The room had the stupidest chair rail ever. It was stuck out a good 1/2 inch from the wall which didn’t allow for anything to sit flush against it.

I removed it with glee! There was quite the paint story behind it too. I’m going to have sooo much spackling to do.

Wow, look at that orange sherbet color!

There quite an ice storm in lower Michigan today so the plan is to turn on a podcast, rip up some carpet and spackle my little heart out. Wish me luck!

St. Paddy’s Day Fun 5k

The Ninja running in the middle is my little guy.

Over the past five years my enjoyment of and enthusiasm for running has grown in a variety of ways. This includes who I get to run with as well as where, when, & how far. These days I prefer the 10k distance over the 5; I like the level of challenge it provides and my regular running keeps me in basically decent 10k shape. Plus I feel less lame being whipped by a 6.2 mile race than by a measly 3.1.

For St. Patrick’s day 2018 I found a smaller fun 5k run for me, the boyfriend, a few of the kids, & one of my sisters to do. It was an out and back course at a county park in Lansing. The options for this race included a (free!) kid’s run and the 5k. It was early on a Saturday and pretty chilly so I did not miss having the option of doing a 10k.

Getting seven people up, ready to run, & out the door at 7:00 am is a lot of work. I didn’t hydrate well before the race and definitely felt it halfway through. Despite that I ran at what I consider my base level race pace (around 9:10/mile) and finished in just barely over 28 minutes.

My Garmin gave that run a “training effect” score of 4, stating that I probably improved my fitness with it. And I was pretty tired afterwards. My oldest son (who appears to be growing out of my head in the picture there) finished 18th overall (out of roughly 550). My sister told my middle guy she’d pay him five bucks if he beat her. He definitely did not (by a good seven minutes) but he did finish with a great kick; he really hasn’t been running lately so that was an accomplishment.

This St. Paddy’s Day run was a great start to the 2018 race season (a term used very lightly here). Everyone had fun and earned a delicious breakfast out afterwards.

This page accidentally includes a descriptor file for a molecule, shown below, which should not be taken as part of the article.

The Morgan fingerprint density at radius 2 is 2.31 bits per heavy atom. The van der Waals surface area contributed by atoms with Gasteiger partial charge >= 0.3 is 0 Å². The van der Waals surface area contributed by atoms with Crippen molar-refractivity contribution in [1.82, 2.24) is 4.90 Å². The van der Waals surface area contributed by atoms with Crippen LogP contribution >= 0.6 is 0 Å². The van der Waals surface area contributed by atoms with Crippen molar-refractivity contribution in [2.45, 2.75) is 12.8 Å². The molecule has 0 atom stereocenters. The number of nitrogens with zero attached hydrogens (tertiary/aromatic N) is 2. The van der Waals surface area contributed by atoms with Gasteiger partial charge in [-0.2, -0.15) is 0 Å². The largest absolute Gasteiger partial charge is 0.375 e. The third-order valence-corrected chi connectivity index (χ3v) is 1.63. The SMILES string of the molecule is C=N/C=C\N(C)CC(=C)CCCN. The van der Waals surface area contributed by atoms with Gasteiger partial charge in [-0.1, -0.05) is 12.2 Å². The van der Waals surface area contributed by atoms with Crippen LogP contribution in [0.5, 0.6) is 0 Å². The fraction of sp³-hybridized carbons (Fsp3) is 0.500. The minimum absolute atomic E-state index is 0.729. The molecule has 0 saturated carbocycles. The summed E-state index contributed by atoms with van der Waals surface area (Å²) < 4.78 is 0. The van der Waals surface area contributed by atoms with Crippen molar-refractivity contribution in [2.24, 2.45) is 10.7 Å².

Getting Stuffed

After going up north for a quick mini-vacation (if you can call three days and two nights in with a couple grouchy teenagers a vacation) it was back to (normalcy) reality which means back to making dinner three to five nights a week. Sit-down dinners are an important part of our family life and while I know it’s not what we have for dinner that’s important, I get tired of making the same five meals over and over again. I’m constantly asking the fam for dinner suggestions. Sometimes I actually get some.

This past go-round my boyfriend suggested stuffed peppers. And maybe stuffed mushrooms. I’ve never made either. Well, not true, I’ve made stuffed peppers at work but never for the family to eat. I’ve also made an appetizer version of stuffed mushrooms with the cute little baby Bella mushrooms, stuffing, spinach, and cheese. The much bigger version of those have always been intriguing but a little intimidating. They’re a big commitment. Like, if I make them and don’t like em it’s a lot to either suffer through or waste.

Stuffed foods are one of those things that could go either way for me with my weird food texture/color preferences. I don’t like mushy or over mixed food. I’m very wary of sauces I don’t know and have a strict one-sauce-per-item policy. And anything pureed, especially if it’s green (really anything green that doesn’t have a very distinguishable solid shape) is definitely a no! But, really, I’m not a picky eater.

That being said…

Let’s start with the mushrooms: they were beautiful and delicious.

I knew the kids were not going to touch the stuffed mushrooms (no matter how much bacon and cheese I put on them) so I got a four pack of the large but not huge portobello. I popped the stems off, scooped out the weird fin things, brushed them with oil and put them in the oven with the already cooking stuffed peppers. I think the recipe I was very loosely following called for ten to twelve minutes of oven time before stuffing.

In the meantime I mixed the internal ingredients: just a little minced garlic, cooked bacon, diced tomatoes, uncooked spinach (see above regarding issues with mushy green stuff), and ,of course, cheese. It’s pretty easy to tailor this to your personal preferences.

After the requisite baking time the stuffing is heaped on the now fork-tender mushroom caps. I say heaped because the caps don’t actually hold much stuffing. It’s more a topping than a stuffing.

Return to the oven for maybe five minutes and Bam! Delicious, basically healthy food. The mushrooms alone probably aren’t filling enough to be their own meal but they are a great side and the leftovers were super delicious for lunch the next day.

For some reason I almost always have an excess of stuffing. A couple days later I got a spinach, bacon, & tomato omelette out of the leftover mushroom stuffing. It was also delicious!

There’s not a lot to say about the stuffed peppers. The recipe I followed was pretty standard. I tweaked the amount of sauce mixed with the rice to suit my texture issue based preferences and put cheese on top but other than that actually followed the directions. Weird, I know. Oh, I did not cook my peppers at all before stuffing them. I like a more firm pepper. (Yeah, that’s what she said!)